While many of the film-going public squawk about the gluttony of superhero films that are polluting our theatre screens on a repeating basis, it is with found footage films that I have reached my fill.
Made popular and mainstream in 1999 with The Blair Witch Project, there have been more dismal efforts (Apollo 18, The Zombie Diaries, The Feed) than there have been engrossing ones (Paranormal Activity, Cloverfield). Yet week in and week out, whether it be in the local theatre, video on demand or on DVD, there are release after release of found footage films with budgets of less than the average person’s minimum Visa payment.
This week’s latest cash-grab is Area 407 (also promoted as Tape 407). The film opens on a plane travelling between New York to Los Angeles on New Year’s Eve where a young girl, Trish (Abigail Schrader) and her sister Jesse (Samantha Lester) are using their camera to video capture just about everything and everyone around them.
Side note: how is it in these found footage films they all have cameras with batteries that last so long as to even baffle a NASA scientist?
After the obligatory introduction of a few central characters on the plane the passengers and crew celebrate New Year’s Eve with cheers and noisemakers until a bad storm and turbulence send the darkened plane into a freefall. The plane crashes in a remote government testing ground and the handful of survivors that are left, band together in an attempt to find their bearings in the darkened night of their secluded surroundings.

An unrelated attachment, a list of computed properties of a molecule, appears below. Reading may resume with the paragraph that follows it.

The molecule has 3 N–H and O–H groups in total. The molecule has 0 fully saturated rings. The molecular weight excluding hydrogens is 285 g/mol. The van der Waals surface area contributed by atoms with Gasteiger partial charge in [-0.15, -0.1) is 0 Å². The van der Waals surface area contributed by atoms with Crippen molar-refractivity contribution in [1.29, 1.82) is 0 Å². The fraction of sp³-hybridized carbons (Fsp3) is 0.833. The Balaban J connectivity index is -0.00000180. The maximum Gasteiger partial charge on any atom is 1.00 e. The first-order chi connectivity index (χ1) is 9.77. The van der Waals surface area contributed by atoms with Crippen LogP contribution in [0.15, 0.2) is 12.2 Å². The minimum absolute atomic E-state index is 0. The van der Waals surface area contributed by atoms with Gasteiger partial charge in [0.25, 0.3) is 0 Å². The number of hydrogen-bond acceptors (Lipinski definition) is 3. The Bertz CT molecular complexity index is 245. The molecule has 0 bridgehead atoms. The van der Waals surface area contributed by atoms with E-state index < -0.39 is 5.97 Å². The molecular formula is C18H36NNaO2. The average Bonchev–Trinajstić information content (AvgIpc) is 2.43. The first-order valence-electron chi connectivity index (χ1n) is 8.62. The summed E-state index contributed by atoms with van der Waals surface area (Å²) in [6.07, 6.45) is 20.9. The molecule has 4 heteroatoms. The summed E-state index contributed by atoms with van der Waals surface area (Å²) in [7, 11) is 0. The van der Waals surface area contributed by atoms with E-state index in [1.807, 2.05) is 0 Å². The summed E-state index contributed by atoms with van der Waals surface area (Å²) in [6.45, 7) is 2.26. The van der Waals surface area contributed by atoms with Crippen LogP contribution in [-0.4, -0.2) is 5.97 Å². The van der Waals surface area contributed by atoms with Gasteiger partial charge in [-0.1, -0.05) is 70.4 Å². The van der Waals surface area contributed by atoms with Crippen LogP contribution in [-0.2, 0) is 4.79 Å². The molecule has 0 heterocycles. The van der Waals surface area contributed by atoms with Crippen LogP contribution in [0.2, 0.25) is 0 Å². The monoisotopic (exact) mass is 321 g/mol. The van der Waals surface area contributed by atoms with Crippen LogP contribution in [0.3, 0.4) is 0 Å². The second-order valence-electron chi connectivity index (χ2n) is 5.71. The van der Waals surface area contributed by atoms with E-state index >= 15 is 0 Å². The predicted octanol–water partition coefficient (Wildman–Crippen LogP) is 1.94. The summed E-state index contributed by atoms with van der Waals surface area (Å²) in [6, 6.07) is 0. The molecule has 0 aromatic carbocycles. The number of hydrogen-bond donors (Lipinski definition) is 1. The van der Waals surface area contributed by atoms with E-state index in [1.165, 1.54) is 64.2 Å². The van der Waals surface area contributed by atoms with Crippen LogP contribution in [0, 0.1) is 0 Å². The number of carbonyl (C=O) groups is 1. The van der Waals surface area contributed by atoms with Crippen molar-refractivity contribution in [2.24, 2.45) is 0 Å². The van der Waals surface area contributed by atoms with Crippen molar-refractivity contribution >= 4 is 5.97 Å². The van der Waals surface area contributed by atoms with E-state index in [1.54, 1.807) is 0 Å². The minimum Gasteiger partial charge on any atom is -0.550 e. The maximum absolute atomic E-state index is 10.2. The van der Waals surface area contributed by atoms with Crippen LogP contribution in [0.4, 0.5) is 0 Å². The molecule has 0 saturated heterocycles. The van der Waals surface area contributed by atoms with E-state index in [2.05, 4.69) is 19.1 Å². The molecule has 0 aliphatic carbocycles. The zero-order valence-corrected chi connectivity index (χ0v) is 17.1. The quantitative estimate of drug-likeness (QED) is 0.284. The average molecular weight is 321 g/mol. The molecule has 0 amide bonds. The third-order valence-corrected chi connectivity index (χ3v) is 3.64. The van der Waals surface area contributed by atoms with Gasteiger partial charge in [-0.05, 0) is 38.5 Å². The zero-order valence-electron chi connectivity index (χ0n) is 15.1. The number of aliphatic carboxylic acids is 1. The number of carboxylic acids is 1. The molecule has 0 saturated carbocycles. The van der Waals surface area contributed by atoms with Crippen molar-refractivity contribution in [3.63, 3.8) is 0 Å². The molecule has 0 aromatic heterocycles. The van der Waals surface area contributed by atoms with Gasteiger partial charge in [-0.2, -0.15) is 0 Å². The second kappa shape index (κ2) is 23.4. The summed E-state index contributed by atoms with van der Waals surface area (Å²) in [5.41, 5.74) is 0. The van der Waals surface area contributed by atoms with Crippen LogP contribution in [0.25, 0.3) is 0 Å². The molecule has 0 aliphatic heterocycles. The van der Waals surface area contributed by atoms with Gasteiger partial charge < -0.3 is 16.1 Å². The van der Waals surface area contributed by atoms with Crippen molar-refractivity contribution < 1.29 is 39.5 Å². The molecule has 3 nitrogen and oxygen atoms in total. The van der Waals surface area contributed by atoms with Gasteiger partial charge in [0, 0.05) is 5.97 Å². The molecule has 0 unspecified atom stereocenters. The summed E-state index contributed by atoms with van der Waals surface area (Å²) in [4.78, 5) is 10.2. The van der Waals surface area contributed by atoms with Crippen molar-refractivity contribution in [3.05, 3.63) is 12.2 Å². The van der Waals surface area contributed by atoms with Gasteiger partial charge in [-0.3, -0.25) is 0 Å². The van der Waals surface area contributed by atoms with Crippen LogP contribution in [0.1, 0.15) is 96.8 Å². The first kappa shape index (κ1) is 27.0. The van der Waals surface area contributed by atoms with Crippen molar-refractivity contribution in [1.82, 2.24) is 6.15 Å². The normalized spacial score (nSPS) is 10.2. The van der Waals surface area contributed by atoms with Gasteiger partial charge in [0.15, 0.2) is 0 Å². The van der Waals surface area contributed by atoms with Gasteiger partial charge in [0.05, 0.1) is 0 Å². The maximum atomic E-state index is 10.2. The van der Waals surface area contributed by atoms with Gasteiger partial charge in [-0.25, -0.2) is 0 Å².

But as we learn rather quickly, the plane crash was only the beginning of their nightmare as they are being stalked and hunted by some predatory creatures that look like mid-sized Jurassic Park raptors.
Armed with only their wits and a single gun coming courtesy of the Sky Marshall on board (how convenient she survived) the group will find their numbers dwindle as they struggle through the night for survival.
Area 407 was filmed in only five days and (according to imdb.com) all the dialogue was ad lib. The dialogue before the plane crashes was actually engrossing banter that had our interest focused on the central characters.
But once the survivors collect themselves amongst the plane’s wreckage, things go off the rails and the cast begin to yell, scream and draw out too many inconsequential conversations likely just to inflate the running time to a feature accepted 90-minutes.
As with most found footage films, the camera work is shaky and downright annoying. You will feel jerked, dropped and nauseous as the camera is passed between various characters that seem more intent on capturing their demise on film than putting down the damn device and using their senses to gather their bearings.
Directors Dale Fabrigar and Everette Wallin keep the creature out of sight and in the dark for most of the film which could work if you develop enough tension and atmosphere. But in Tape 407 audiences aren’t engaged to any sense of caring or urgency and seeing the creatures in more detail would be the trade off for the long-in-tooth banter we are intended to endure.
Tape 407 ends in unexpected fashion with a conclusion intended to shock (I guess). But without caring about any of those that may survive or face their fate, you will likely just want it over at any cost. Even at the cost of writing off the video-on-demand investment.